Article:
How To Keep Your Business Legally Safe

If you’ve invested time and money into your business, creating a line or products or services, you want to make sure business is well protected. Whether it’s someone copying your product or a client trying to skip out on a bill, you need to know how to legally protect your business and to enforce your rights as a company owner. Stay safe with this guide.



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On Your Website

Start off by protecting your business and your website content. Your company website needs to have in place a privacy policy, a page of terms and conditions and a proper website disclaimer. These each does different jobs to protect you.


If you ask site visitors to sign up or a newsletter or to fill in a contact form, you must have a privacy policy in place. This privacy policy will tell anyone who gives you an email address or other personal data when you are collecting this information, why you’re collecting it and how their data will be used.


A website disclaimer tells any site visitor who you are, what your company does and why you’re the one to do it. You need a terms and conditions page to set out the rules of your website, for example, any regulations around sales, use of your content or other rules you may have.


For Your Products

If you sell products that you’ve created for the company, you will need to protect them from being copied by a competitor. You can do this with a trademark. Trademarks are used to identify and guarantee a product or a service as belonging to you. This means that consumers won’t be confused about who provides the product. You will have the exclusive right to put the mark on products and services, preventing any others from doing the same. If you do find someone is copying your services, you will be better able to prevent it. If you sell on Facebook and have found someone infringing on your copyright, you can report a counterfeit on Facebook.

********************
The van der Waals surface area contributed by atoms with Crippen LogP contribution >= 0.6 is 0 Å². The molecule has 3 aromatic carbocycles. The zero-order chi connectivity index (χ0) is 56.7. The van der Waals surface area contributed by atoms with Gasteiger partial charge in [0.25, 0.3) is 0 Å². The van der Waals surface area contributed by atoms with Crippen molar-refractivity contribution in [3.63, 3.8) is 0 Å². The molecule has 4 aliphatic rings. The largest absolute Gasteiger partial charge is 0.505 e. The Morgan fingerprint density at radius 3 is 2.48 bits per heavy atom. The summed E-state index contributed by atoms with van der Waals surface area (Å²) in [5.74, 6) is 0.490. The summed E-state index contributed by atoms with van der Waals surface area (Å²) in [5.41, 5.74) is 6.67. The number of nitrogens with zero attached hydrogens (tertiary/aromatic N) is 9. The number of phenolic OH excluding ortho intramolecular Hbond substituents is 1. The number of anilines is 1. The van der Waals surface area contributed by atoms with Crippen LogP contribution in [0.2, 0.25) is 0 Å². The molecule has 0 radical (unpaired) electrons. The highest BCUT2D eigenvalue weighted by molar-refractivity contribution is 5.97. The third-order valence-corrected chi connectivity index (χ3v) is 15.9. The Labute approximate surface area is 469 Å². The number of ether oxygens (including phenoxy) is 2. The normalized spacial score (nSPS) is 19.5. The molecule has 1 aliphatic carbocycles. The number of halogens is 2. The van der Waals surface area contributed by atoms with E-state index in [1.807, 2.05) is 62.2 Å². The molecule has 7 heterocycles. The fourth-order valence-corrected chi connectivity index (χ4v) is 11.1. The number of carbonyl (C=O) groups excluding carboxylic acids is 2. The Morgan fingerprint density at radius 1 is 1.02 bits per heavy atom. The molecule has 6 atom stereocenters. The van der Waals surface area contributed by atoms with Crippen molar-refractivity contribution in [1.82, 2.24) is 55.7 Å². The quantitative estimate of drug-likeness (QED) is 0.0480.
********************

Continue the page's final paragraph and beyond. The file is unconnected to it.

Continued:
Prevent Client Relationship Failures

If you have clients, you want to be sure they can’t suddenly decide to pay their bills late (or not at all) or decide to drop your company in the middle of a project that you’re working on together. Make sure that any phone conversations are followed up with written communication that can be traced, so you have a record of any agreements made. Don’t start any work for someone without a solid contract in place first.


Your contract should state very clearly what is and is not included in the agreement between you and your client. It should also lay out any payment terms, including due dates and repercussions for late payment. Include your disclaimer and your company policies. By having a proper contract in place, you can refer back to it if there is a problem or disagreement with your client. It will be much harder for clients to back out of paying on term, choosing not to pay or otherwise break the terms of your agreement. They’ll be bound by the terms of the contract, protecting you and your business.